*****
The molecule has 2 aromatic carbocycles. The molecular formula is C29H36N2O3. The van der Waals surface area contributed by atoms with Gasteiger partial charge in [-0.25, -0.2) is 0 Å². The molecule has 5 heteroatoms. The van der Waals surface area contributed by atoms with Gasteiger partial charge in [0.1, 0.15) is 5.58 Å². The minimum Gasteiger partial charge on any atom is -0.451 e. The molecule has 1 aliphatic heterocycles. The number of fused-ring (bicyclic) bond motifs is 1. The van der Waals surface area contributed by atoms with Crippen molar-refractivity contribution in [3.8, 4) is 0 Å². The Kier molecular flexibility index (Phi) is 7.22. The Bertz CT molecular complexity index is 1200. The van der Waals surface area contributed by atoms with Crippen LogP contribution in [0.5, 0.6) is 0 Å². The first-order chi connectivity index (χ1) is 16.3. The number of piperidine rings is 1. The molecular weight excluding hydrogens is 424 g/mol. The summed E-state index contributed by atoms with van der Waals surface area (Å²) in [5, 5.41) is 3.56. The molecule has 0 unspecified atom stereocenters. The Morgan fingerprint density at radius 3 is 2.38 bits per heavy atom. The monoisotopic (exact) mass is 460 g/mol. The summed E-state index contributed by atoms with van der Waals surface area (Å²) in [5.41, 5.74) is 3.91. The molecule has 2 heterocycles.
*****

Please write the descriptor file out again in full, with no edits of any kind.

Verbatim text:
The molecule has 2 aromatic carbocycles. The molecular formula is C29H36N2O3. The van der Waals surface area contributed by atoms with Gasteiger partial charge in [-0.25, -0.2) is 0 Å². The molecule has 5 heteroatoms. The van der Waals surface area contributed by atoms with Gasteiger partial charge in [0.1, 0.15) is 5.58 Å². The minimum Gasteiger partial charge on any atom is -0.451 e. The molecule has 1 aliphatic heterocycles. The number of fused-ring (bicyclic) bond motifs is 1. The van der Waals surface area contributed by atoms with Crippen molar-refractivity contribution in [3.8, 4) is 0 Å². The Kier molecular flexibility index (Phi) is 7.22. The Bertz CT molecular complexity index is 1200. The van der Waals surface area contributed by atoms with Crippen LogP contribution in [0.5, 0.6) is 0 Å². The first-order chi connectivity index (χ1) is 16.3. The number of piperidine rings is 1. The molecular weight excluding hydrogens is 424 g/mol. The summed E-state index contributed by atoms with van der Waals surface area (Å²) in [5, 5.41) is 3.56. The molecule has 0 unspecified atom stereocenters. The Morgan fingerprint density at radius 3 is 2.38 bits per heavy atom. The monoisotopic (exact) mass is 460 g/mol. The summed E-state index contributed by atoms with van der Waals surface area (Å²) in [5.41, 5.74) is 3.91. The molecule has 2 heterocycles.